It started with a life and death conversation. The doctor, faced with what was surely a terminal illness that offered at best a scant few extra years of life, had another of the many intense discussions he’d enjoyed with his niece. He’d had a rich, full and complex life: professional success, built a remarkable relationship with his equally successful wife, raised four girls in a beautiful home in Sydney and seen them through the ups and downs of modern lives and relationships, gathered around him many friends with diverse interests. He’d also amassed a significant private collection of Australian art over decades. A life well lived. But he and his niece and others in his family wanted more – to make new connections with people and ideas in a world increasingly focused on the individual rather than the community.

That conversation gave birth to Hawkesbury One – a small group of the man’s family and friends who agreed on a ten-year plan to put together, over the first decade of the new century, a collection of Australia’s emerging artists. Each member would contribute a set amount of money each year, the artists and works would be chosen by mutual agreement, the art would circulate around the members’ homes and at the end of the ten years, the art would provide a snapshot of what was happening in this country politically, socially and culturally over that period. It sounds simple.

It wasn’t.

As individuals we were also interested in learning more about art, and in pooling our resources to purchase works which we, individually, couldn’t afford. We have a 10 year joint-venture agreement which involves regular payments and meetings. We’ve been together for about seven years now and today, for the first time ever, we assembled as many of the works in one place as we could.

Because the works are shared around, I’d never seen some of them before. But for a joyous afternoon, one of our houses was turned into an art gallery featuring everything from paintings, to sculpture, to photographs and video works.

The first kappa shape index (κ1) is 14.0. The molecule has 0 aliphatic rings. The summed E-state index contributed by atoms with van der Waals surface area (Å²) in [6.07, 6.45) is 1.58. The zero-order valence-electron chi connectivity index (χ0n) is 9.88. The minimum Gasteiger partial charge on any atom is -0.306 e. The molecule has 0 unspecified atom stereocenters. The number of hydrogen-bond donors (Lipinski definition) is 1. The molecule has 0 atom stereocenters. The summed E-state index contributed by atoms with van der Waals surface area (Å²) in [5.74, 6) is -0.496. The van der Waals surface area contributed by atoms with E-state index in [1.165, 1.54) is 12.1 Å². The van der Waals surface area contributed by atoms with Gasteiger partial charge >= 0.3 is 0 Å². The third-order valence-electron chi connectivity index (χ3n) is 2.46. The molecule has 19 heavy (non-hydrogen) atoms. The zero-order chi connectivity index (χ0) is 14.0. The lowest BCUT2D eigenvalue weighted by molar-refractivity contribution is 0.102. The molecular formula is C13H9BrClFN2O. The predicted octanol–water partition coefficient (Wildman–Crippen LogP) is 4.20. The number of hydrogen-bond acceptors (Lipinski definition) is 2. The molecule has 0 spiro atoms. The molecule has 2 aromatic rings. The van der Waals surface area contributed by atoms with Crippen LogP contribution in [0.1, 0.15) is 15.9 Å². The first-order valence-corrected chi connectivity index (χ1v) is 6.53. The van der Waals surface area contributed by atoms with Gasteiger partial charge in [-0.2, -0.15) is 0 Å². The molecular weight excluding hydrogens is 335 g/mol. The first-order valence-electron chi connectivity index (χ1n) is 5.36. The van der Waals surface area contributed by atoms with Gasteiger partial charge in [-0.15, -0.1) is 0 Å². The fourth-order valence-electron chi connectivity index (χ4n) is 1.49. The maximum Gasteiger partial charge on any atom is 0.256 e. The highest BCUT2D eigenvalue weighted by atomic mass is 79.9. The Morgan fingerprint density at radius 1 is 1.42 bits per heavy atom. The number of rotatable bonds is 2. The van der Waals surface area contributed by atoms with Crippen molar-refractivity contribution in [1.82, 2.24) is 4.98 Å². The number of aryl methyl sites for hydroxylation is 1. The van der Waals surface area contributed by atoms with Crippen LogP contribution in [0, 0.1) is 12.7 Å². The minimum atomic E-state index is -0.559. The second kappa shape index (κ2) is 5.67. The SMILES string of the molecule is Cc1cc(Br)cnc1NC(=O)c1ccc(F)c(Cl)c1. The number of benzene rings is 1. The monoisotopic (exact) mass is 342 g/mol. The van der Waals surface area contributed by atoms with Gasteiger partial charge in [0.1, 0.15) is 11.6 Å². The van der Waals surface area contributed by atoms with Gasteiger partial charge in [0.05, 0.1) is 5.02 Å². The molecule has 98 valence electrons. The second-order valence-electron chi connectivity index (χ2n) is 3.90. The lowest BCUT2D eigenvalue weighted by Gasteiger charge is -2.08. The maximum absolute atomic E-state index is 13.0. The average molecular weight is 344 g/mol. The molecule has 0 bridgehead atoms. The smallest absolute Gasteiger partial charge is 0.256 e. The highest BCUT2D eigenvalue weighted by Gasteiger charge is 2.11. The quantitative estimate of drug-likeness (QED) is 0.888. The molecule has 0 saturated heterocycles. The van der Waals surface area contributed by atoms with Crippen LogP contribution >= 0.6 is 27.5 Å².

We had all of the works on display except for the Cullen, the Nain, the Snowball, the Piccinini and the Bell.

It was also really terrific that a number of friends also came along, as well as Mr Wang, who my friend Kate was hosting as part of her From Mao To Now exhibition.

And in case you’re wondering why we’re called “Hawkesbury One”, it’s because the group includes members from both Newcastle and Sydney, and it’s the Hawkesbury River that provides the link.

From Mao to Now at Sydney Olympic Park

From Mao to Now

From Mao to Now at Sydney Olympic Park

From Mao to Now at Sydney Olympic Park

We travelled by train, bus, car and ferry, and it took a while, but we got there. and we made it home. Our destination was the Armory Gallery at Newington, near Sydney Olympic Park. We caught the train to Strathfield and the bus to Silverwater Gaol. And from there it was just a 10 minute walk along the road. We both thought, at one point, it was like being in a country town, as there was almost no development, and the road was a little patchy.

While they were preparing for tonight’s rugby union match between Australia and France at nearby ANZ Stadium, Damo and I were instead headed to the opening of From Mao To Now, an exhibition curated by my friend Kate. It’s the largest group exhibition ever held in Australia of a China-related works, apparently, and the Arts and Olympic Park Minister, Frank Sartor was there for the opening.

From Mao to Now at Sydney Olympic Park

From Mao to Now at Sydney Olympic Park

The exhibition begins with a series of forty or fifty “propaganda posters” from a “propaganda museum” in Shanghai. With their bright colours, and imagery that includes everything from ordinary workers to a “time line” that includes Marx, Lenin and Stalin, they’re visually quite stunning to behold. And then when you look more closely at the posters and examine the many common themes – extolling the impotance of “physical strength”, “hard work” and “nation building” – you begin to understand how important they must have been in the modernisation process. One in particular caught my eye: a poster of an athlete, with the flags of a number of countries including the UK, the US, and France in the background, and underneath the phrase “you need to be internationally competitive”

And from there, the exhibition merges fairly seemlessly into works by Australian artists with an interest in China, and Australian-Chinese artists reflecting on modern China. As you might imagine, some of the works are highly political, such as the portrait of a dancer with his feet facing an image of Mao (culturally it’s highly offensive), along with images of tanks. Another favourite piece was a series of emails by an artist who bought tickets in the name “Dali Lama” at the Beijing Olympics.

From Mao to Now at Sydney Olympic Park

From Mao to Now at Sydney Olympic Park

But it’s not all political. There’s some wonderful porcelain pieces, a series of three works based around Chinese dragons which I loved, and there’s even a portrait of Cathy Freeman by an Australian-Chinese artist. Also memorable is a video work by an Australian Chinese artist who reflects on women and politics in Australia, with particular reference to Pauline Hanson. There are lots memorable works in the exhibition, and you really need to set aside an hour or two to absorb everything that’s contained in it.